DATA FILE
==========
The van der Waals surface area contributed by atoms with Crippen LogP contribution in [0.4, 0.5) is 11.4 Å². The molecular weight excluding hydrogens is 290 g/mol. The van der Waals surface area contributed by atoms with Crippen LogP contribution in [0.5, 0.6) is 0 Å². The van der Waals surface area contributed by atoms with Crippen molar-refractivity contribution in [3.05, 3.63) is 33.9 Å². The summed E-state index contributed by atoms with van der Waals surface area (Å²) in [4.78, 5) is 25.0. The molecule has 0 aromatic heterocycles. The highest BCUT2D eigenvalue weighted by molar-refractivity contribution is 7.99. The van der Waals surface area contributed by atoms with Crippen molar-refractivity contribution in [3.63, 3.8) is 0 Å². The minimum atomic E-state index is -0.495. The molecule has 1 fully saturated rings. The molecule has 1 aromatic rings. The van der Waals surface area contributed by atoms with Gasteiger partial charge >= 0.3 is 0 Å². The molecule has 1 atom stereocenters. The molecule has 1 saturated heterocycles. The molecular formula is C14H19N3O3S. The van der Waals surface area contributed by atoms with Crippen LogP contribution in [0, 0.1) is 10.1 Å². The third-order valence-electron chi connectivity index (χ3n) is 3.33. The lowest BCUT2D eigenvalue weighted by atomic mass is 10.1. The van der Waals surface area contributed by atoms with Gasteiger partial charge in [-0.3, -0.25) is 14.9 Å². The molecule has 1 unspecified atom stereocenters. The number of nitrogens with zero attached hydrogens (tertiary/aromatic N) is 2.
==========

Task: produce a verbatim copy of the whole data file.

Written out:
The van der Waals surface area contributed by atoms with Crippen LogP contribution in [0.4, 0.5) is 11.4 Å². The molecular weight excluding hydrogens is 290 g/mol. The van der Waals surface area contributed by atoms with Crippen LogP contribution in [0.5, 0.6) is 0 Å². The van der Waals surface area contributed by atoms with Crippen molar-refractivity contribution in [3.05, 3.63) is 33.9 Å². The summed E-state index contributed by atoms with van der Waals surface area (Å²) in [4.78, 5) is 25.0. The molecule has 0 aromatic heterocycles. The highest BCUT2D eigenvalue weighted by molar-refractivity contribution is 7.99. The van der Waals surface area contributed by atoms with Crippen molar-refractivity contribution in [3.63, 3.8) is 0 Å². The minimum atomic E-state index is -0.495. The molecule has 1 fully saturated rings. The molecule has 1 aromatic rings. The van der Waals surface area contributed by atoms with Gasteiger partial charge >= 0.3 is 0 Å². The molecule has 1 atom stereocenters. The molecule has 1 saturated heterocycles. The molecular formula is C14H19N3O3S. The van der Waals surface area contributed by atoms with Crippen LogP contribution in [0, 0.1) is 10.1 Å². The third-order valence-electron chi connectivity index (χ3n) is 3.33. The lowest BCUT2D eigenvalue weighted by atomic mass is 10.1. The van der Waals surface area contributed by atoms with Gasteiger partial charge in [-0.3, -0.25) is 14.9 Å². The molecule has 1 unspecified atom stereocenters. The number of nitrogens with zero attached hydrogens (tertiary/aromatic N) is 2.